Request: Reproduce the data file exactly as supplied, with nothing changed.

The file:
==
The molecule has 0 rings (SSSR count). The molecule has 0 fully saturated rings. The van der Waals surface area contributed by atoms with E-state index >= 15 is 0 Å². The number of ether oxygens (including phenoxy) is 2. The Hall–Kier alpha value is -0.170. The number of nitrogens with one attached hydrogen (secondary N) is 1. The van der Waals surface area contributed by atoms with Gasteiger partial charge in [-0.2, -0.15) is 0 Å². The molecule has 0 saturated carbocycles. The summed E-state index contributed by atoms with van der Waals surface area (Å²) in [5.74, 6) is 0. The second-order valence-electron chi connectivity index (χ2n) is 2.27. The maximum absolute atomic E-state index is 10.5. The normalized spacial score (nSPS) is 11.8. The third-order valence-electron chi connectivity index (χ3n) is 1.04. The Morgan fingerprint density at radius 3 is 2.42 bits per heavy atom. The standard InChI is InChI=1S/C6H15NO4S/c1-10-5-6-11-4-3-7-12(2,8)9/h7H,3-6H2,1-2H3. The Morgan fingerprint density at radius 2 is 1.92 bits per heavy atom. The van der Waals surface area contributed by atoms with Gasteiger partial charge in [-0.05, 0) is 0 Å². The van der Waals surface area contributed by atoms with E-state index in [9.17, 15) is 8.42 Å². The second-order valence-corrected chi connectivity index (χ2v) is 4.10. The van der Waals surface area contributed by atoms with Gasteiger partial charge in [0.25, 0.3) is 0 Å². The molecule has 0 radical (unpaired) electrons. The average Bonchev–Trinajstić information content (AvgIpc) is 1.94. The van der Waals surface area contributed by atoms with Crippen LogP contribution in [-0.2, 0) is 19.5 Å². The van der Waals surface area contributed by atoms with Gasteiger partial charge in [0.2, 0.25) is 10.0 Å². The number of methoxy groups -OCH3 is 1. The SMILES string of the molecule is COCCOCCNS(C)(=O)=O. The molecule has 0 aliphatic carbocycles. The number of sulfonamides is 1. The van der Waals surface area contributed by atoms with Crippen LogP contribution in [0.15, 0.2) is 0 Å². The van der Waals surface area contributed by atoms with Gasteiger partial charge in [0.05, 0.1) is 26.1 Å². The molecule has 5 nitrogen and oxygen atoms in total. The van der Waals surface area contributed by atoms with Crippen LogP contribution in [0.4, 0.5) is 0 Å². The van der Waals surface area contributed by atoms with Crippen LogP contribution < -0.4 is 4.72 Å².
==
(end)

The molecule has 0 rings (SSSR count). The molecule has 0 fully saturated rings. The van der Waals surface area contributed by atoms with E-state index >= 15 is 0 Å². The number of ether oxygens (including phenoxy) is 2. The Hall–Kier alpha value is -0.170. The number of nitrogens with one attached hydrogen (secondary N) is 1. The van der Waals surface area contributed by atoms with Gasteiger partial charge in [-0.2, -0.15) is 0 Å². The molecule has 0 saturated carbocycles. The summed E-state index contributed by atoms with van der Waals surface area (Å²) in [5.74, 6) is 0. The second-order valence-electron chi connectivity index (χ2n) is 2.27. The maximum absolute atomic E-state index is 10.5. The normalized spacial score (nSPS) is 11.8. The third-order valence-electron chi connectivity index (χ3n) is 1.04. The Morgan fingerprint density at radius 3 is 2.42 bits per heavy atom. The standard InChI is InChI=1S/C6H15NO4S/c1-10-5-6-11-4-3-7-12(2,8)9/h7H,3-6H2,1-2H3. The Morgan fingerprint density at radius 2 is 1.92 bits per heavy atom. The van der Waals surface area contributed by atoms with Gasteiger partial charge in [-0.05, 0) is 0 Å². The van der Waals surface area contributed by atoms with E-state index in [9.17, 15) is 8.42 Å². The second-order valence-corrected chi connectivity index (χ2v) is 4.10. The van der Waals surface area contributed by atoms with Gasteiger partial charge in [0.25, 0.3) is 0 Å². The molecule has 0 radical (unpaired) electrons. The average Bonchev–Trinajstić information content (AvgIpc) is 1.94. The van der Waals surface area contributed by atoms with Crippen LogP contribution in [-0.2, 0) is 19.5 Å². The van der Waals surface area contributed by atoms with Gasteiger partial charge in [0.2, 0.25) is 10.0 Å². The number of methoxy groups -OCH3 is 1. The SMILES string of the molecule is COCCOCCNS(C)(=O)=O. The molecule has 0 aliphatic carbocycles. The number of sulfonamides is 1. The van der Waals surface area contributed by atoms with Crippen LogP contribution in [0.15, 0.2) is 0 Å². The van der Waals surface area contributed by atoms with Gasteiger partial charge in [0.05, 0.1) is 26.1 Å². The molecule has 5 nitrogen and oxygen atoms in total. The van der Waals surface area contributed by atoms with Crippen LogP contribution in [0.4, 0.5) is 0 Å². The van der Waals surface area contributed by atoms with Crippen LogP contribution < -0.4 is 4.72 Å².